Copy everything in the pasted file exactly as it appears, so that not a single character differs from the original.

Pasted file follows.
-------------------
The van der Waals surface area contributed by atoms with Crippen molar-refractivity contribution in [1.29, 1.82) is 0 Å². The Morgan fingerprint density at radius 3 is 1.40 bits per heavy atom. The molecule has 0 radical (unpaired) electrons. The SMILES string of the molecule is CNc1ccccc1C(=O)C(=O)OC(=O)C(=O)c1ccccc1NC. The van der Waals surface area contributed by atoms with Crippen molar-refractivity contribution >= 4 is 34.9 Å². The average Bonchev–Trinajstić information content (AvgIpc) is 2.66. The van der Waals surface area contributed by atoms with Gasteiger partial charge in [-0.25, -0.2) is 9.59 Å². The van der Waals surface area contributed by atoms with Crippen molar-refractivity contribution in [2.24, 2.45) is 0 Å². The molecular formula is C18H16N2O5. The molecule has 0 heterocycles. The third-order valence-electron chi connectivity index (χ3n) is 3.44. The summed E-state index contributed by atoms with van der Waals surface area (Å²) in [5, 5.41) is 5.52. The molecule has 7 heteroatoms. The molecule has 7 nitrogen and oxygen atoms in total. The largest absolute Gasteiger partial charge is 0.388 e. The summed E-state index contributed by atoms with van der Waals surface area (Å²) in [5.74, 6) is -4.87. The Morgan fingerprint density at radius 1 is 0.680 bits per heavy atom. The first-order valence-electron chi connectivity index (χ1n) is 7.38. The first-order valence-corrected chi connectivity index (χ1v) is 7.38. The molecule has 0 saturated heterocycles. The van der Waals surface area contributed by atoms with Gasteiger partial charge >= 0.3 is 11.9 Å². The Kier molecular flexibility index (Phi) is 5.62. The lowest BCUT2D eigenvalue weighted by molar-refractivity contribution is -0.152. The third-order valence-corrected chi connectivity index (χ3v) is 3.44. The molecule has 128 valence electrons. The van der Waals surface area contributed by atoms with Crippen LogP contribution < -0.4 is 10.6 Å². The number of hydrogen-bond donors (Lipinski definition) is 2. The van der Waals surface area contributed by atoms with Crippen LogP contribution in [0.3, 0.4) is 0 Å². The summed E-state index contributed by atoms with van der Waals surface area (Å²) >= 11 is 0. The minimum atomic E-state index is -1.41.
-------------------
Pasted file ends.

The van der Waals surface area contributed by atoms with Crippen molar-refractivity contribution in [1.29, 1.82) is 0 Å². The Morgan fingerprint density at radius 3 is 1.40 bits per heavy atom. The molecule has 0 radical (unpaired) electrons. The SMILES string of the molecule is CNc1ccccc1C(=O)C(=O)OC(=O)C(=O)c1ccccc1NC. The van der Waals surface area contributed by atoms with Crippen molar-refractivity contribution >= 4 is 34.9 Å². The average Bonchev–Trinajstić information content (AvgIpc) is 2.66. The van der Waals surface area contributed by atoms with Gasteiger partial charge in [-0.25, -0.2) is 9.59 Å². The van der Waals surface area contributed by atoms with Crippen molar-refractivity contribution in [2.24, 2.45) is 0 Å². The molecular formula is C18H16N2O5. The molecule has 0 heterocycles. The third-order valence-electron chi connectivity index (χ3n) is 3.44. The summed E-state index contributed by atoms with van der Waals surface area (Å²) in [5, 5.41) is 5.52. The molecule has 7 heteroatoms. The molecule has 7 nitrogen and oxygen atoms in total. The largest absolute Gasteiger partial charge is 0.388 e. The summed E-state index contributed by atoms with van der Waals surface area (Å²) in [5.74, 6) is -4.87. The Morgan fingerprint density at radius 1 is 0.680 bits per heavy atom. The first-order valence-electron chi connectivity index (χ1n) is 7.38. The first-order valence-corrected chi connectivity index (χ1v) is 7.38. The molecule has 0 saturated heterocycles. The van der Waals surface area contributed by atoms with Gasteiger partial charge >= 0.3 is 11.9 Å². The Kier molecular flexibility index (Phi) is 5.62. The lowest BCUT2D eigenvalue weighted by molar-refractivity contribution is -0.152. The third-order valence-corrected chi connectivity index (χ3v) is 3.44. The molecule has 128 valence electrons. The van der Waals surface area contributed by atoms with Crippen LogP contribution < -0.4 is 10.6 Å². The number of hydrogen-bond donors (Lipinski definition) is 2. The van der Waals surface area contributed by atoms with Crippen LogP contribution in [0.3, 0.4) is 0 Å². The summed E-state index contributed by atoms with van der Waals surface area (Å²) >= 11 is 0. The minimum atomic E-state index is -1.41.